Gliding down Washington Avenue on his longboard at breakneck speed, Yankel Guzman, 29, makes a quick stop in front of the courthouse on 12th Street to get his shoes shined whenever he gets a chance.
“I’m a bartender, so my shoes are always getting dirty,” Guzman said, pointing down to a well-worn, soiled pair of sneakers. “I come here to get them cleaned about once a month.”
Guzman is one of Earl Randolph’s regular and loyal customers.
Every morning for the past 21 years, Randolph, 64, has been trekking by bus down from his small studio apartment at the north end of Miami Beach to South Beach with his shoeshine kit, two milk crates and a tall director’s chair to set up his stand on a busy corner of Washington Avenue.
Sitting on his milk crate, Randolph, known to many beach natives as “Dr. Shine,” has held in his hands every type of shoes: from fancy and expensive dress shoes to gym shoes, and everything in between.
“I am out here every day,” Randolph said. “I have probably shined or cleaned about 10,000 pairs of shoes.”
Originally from New York City, Randolph came to visit Miami with his wife, Gloria, and two children, Samantha, 23, and Justin, 19, in 1992 and decided to stay.
“I came for a vacation, and I’m still on it,” Randolph said. “It’s too cold in New York.”
Randolph charges $6 for a shine, but if a customer can answer one of his riddles, the shoeshine is on the house.
“His riddles are harder than you would think,” Guzman said. “I usually get the answer wrong and have to pay, but there have been a couple of times that I got the question right and he gives me a free shine.”
To earn his free shine, Guzman had to name 10 parts of the human body that only have three letters. His answer: ear, eye, toe, jaw, lip, gum, arm, leg, rib and hip.
Guzman admitted that Dr. Shine had to give him a couple of hints along the way.
Five days a week, Randolph sets up his stand in front of the Miami Beach District Court, but his operation is mobile, and he often moves where there are more people.
On weekends, he places his stand closer to the nightlife scene.
“I catch folks going in and coming out of the clubs,” Randolph said. “Every once in a while, some of them give me problems. They yell or don’t want to pay after I’m done. That usually happens late at night after they have been drinking. ”
But for the most part, people are kind to Randolph.
Jennifer Gordon lives in Miami Beach just blocks away from Randolph’s usual haunt on Washington Avenue and sees him almost daily.
“He is always out here when I walk the dog,” said Gordon, who owns a Chihuahua. “I have never actually gotten my shoes shined by him, but he is really friendly and I talk to him all the time.”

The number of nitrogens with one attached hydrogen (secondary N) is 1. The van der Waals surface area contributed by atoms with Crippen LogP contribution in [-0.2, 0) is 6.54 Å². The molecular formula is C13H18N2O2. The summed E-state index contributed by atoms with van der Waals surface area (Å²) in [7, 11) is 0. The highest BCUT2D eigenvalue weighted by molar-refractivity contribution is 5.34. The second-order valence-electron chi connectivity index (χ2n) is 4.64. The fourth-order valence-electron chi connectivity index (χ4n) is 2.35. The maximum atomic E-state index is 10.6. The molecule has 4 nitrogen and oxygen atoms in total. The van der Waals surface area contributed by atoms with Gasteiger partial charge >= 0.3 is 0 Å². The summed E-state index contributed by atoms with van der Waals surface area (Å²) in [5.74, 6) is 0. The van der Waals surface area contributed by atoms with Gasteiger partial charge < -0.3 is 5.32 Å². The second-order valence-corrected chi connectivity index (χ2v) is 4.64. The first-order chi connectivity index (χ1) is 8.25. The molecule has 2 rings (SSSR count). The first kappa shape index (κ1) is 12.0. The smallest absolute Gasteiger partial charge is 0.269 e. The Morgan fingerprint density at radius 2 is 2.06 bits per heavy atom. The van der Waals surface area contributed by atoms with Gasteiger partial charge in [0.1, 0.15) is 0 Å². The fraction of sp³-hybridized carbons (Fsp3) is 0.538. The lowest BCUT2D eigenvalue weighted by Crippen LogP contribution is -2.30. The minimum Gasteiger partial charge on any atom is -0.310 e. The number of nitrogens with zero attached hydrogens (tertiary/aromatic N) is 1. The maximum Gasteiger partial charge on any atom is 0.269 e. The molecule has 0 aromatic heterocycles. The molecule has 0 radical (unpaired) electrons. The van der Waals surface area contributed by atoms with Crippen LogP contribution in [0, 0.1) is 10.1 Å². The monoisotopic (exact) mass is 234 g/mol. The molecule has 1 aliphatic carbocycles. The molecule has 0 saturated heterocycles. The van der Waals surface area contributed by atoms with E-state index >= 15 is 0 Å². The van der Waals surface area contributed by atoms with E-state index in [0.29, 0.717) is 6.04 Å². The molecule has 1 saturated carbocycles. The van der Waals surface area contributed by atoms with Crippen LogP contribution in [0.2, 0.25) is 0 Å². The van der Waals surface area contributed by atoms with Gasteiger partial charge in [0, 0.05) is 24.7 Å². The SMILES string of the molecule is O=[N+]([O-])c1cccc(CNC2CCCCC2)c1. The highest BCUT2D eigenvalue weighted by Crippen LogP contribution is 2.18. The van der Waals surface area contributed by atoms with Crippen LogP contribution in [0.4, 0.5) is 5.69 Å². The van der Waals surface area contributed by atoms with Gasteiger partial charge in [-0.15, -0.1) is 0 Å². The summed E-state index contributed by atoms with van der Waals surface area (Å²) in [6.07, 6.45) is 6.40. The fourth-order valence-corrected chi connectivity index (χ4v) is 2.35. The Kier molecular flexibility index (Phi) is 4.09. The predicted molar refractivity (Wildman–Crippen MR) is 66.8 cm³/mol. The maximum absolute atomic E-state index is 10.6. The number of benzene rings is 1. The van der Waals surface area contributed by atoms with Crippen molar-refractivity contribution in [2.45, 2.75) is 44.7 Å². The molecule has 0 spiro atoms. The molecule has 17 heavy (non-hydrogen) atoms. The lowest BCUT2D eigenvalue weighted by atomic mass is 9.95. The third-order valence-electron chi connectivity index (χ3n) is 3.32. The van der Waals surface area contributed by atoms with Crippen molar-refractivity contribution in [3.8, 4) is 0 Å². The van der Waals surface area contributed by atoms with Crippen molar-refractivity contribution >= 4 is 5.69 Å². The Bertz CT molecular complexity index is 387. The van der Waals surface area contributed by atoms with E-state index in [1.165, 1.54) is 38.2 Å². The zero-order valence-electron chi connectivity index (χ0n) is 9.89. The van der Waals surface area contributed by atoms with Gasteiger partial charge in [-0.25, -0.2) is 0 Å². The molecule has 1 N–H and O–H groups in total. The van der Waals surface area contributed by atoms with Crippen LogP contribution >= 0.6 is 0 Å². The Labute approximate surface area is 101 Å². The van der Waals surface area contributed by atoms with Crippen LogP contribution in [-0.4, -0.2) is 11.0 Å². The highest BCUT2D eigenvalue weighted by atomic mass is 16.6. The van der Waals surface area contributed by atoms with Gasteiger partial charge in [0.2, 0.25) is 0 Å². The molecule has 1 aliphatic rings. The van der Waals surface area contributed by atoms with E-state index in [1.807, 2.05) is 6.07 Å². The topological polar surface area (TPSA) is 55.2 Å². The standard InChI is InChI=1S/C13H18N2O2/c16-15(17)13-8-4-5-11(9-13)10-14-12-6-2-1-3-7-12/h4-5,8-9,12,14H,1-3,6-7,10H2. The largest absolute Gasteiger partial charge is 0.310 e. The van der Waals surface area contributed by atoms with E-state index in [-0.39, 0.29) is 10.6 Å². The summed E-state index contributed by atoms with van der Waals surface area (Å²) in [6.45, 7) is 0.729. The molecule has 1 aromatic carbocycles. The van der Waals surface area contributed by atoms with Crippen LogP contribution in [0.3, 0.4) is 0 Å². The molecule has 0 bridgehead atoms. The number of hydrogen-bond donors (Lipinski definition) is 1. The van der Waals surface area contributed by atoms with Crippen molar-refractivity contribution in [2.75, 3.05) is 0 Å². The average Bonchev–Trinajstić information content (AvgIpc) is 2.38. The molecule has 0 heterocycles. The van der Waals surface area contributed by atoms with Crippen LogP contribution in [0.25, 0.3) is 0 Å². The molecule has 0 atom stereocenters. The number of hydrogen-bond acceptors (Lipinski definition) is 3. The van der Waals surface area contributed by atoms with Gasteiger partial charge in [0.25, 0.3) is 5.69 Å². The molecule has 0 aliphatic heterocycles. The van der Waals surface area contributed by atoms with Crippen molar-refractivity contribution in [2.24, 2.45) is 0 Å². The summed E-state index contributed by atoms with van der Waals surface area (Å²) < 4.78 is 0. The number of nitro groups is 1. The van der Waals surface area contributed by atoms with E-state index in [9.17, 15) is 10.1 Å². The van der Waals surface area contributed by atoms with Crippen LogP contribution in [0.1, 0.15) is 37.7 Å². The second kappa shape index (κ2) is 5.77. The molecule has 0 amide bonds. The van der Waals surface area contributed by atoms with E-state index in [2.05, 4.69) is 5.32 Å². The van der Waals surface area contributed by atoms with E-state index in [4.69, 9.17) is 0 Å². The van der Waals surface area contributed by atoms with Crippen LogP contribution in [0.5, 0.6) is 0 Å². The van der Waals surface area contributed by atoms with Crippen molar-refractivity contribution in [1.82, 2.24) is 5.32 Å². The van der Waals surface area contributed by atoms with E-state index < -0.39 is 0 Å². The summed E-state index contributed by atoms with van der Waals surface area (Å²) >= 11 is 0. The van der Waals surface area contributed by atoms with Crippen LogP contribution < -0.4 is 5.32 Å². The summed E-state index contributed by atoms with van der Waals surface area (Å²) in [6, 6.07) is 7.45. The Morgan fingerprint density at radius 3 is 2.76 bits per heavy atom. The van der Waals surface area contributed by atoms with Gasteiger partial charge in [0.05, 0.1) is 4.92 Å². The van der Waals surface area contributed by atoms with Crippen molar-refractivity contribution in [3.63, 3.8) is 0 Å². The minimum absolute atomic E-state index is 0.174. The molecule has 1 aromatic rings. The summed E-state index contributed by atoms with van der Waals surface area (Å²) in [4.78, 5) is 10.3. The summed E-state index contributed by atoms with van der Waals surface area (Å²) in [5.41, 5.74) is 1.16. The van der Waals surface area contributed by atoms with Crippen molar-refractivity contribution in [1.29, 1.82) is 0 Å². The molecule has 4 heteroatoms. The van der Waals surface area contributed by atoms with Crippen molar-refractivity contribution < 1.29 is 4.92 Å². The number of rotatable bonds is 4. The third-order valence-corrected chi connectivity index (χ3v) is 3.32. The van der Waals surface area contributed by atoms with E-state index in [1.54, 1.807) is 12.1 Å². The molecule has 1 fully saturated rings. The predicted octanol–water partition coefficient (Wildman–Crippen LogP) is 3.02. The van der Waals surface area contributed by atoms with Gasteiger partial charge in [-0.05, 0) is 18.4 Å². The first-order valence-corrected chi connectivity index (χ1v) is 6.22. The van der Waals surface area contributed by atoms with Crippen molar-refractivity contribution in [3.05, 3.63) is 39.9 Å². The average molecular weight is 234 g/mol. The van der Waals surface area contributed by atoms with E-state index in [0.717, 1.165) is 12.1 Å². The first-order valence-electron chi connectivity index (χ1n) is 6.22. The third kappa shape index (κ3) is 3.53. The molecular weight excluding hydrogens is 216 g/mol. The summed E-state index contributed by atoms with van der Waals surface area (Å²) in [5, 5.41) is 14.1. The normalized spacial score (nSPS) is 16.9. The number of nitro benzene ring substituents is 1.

Randolph said that most locals know him and usually stop to say hello.
Karen Brown, executive director of the Miami Beach Lesbian Gay Bisexual and Transgender Visitors Center, has a bird’s-eye view of the shoeshine stand from her office window and sees Randolph every morning.
“He is such a fixture that when he disappeared for a few hours the other day, we got worried about him,” Brown said.
But not everyone at Miami Beach holds Randolph in high esteem. For some, he is just another nuisance.
Isabelle Fernandez is general manager of the 11th Street Diner across from the courthouse on Washington Avenue.
“He used to set up right in front of our entrance. This was his spot before he moved across the street,” Fernandez said. “But because of his behavior, we had to ask him to move.”
She said that when Randolph was set up in front of the restaurant, he would shout to every passerby, including restaurant customers, asking if he could shine their shoes. She said Randolph also constantly asked to use the bathroom and for free cups of coffee.
“At first, it was tolerable and we tried to be nice,” Fernandez said. “But after a while, he started to take advantage and whenever we had to say no to a request, he had a bad attitude.”
But Randolph is unapologetic for his behavior and has no plans to go anywhere anytime soon.
With his shabby clothes and unofficial-looking stand, he takes pride in his work and maintains a cheerful demeanor, always tossing out one-liners to every passerby.
“You can’t blame a man for trying to work,” he said. “I am just doing what I need to do to make a living, and I am honest. I am not stealing or begging for money.”